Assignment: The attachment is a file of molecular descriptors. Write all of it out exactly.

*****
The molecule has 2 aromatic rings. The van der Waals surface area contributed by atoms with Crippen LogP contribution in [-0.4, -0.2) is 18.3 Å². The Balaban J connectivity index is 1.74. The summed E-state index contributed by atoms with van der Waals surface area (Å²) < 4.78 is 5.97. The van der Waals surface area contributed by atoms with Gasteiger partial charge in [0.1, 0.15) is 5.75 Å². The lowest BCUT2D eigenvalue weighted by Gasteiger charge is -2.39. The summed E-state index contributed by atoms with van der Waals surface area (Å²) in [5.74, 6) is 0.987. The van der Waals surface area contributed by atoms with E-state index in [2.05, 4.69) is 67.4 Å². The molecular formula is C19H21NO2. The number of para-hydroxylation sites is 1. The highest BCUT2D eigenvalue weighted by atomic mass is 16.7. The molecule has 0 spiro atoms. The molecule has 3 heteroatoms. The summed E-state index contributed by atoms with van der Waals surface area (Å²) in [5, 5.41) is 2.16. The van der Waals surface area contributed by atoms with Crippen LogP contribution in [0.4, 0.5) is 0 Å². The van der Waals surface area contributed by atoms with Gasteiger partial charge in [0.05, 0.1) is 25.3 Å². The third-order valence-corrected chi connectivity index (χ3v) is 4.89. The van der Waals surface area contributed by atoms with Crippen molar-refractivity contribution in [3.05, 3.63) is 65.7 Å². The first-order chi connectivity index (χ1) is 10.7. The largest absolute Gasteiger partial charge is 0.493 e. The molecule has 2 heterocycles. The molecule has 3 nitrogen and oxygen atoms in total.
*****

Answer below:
The molecule has 2 aromatic rings. The van der Waals surface area contributed by atoms with Crippen LogP contribution in [-0.4, -0.2) is 18.3 Å². The Balaban J connectivity index is 1.74. The summed E-state index contributed by atoms with van der Waals surface area (Å²) < 4.78 is 5.97. The van der Waals surface area contributed by atoms with Gasteiger partial charge in [0.1, 0.15) is 5.75 Å². The lowest BCUT2D eigenvalue weighted by Gasteiger charge is -2.39. The summed E-state index contributed by atoms with van der Waals surface area (Å²) in [5.74, 6) is 0.987. The van der Waals surface area contributed by atoms with E-state index in [2.05, 4.69) is 67.4 Å². The molecular formula is C19H21NO2. The number of para-hydroxylation sites is 1. The highest BCUT2D eigenvalue weighted by atomic mass is 16.7. The molecule has 0 spiro atoms. The molecule has 3 heteroatoms. The summed E-state index contributed by atoms with van der Waals surface area (Å²) in [5, 5.41) is 2.16. The van der Waals surface area contributed by atoms with Crippen LogP contribution in [0.4, 0.5) is 0 Å². The van der Waals surface area contributed by atoms with Gasteiger partial charge in [0.05, 0.1) is 25.3 Å². The third-order valence-corrected chi connectivity index (χ3v) is 4.89. The van der Waals surface area contributed by atoms with Crippen molar-refractivity contribution in [3.05, 3.63) is 65.7 Å². The first-order chi connectivity index (χ1) is 10.7. The largest absolute Gasteiger partial charge is 0.493 e. The molecule has 2 heterocycles. The molecule has 3 nitrogen and oxygen atoms in total.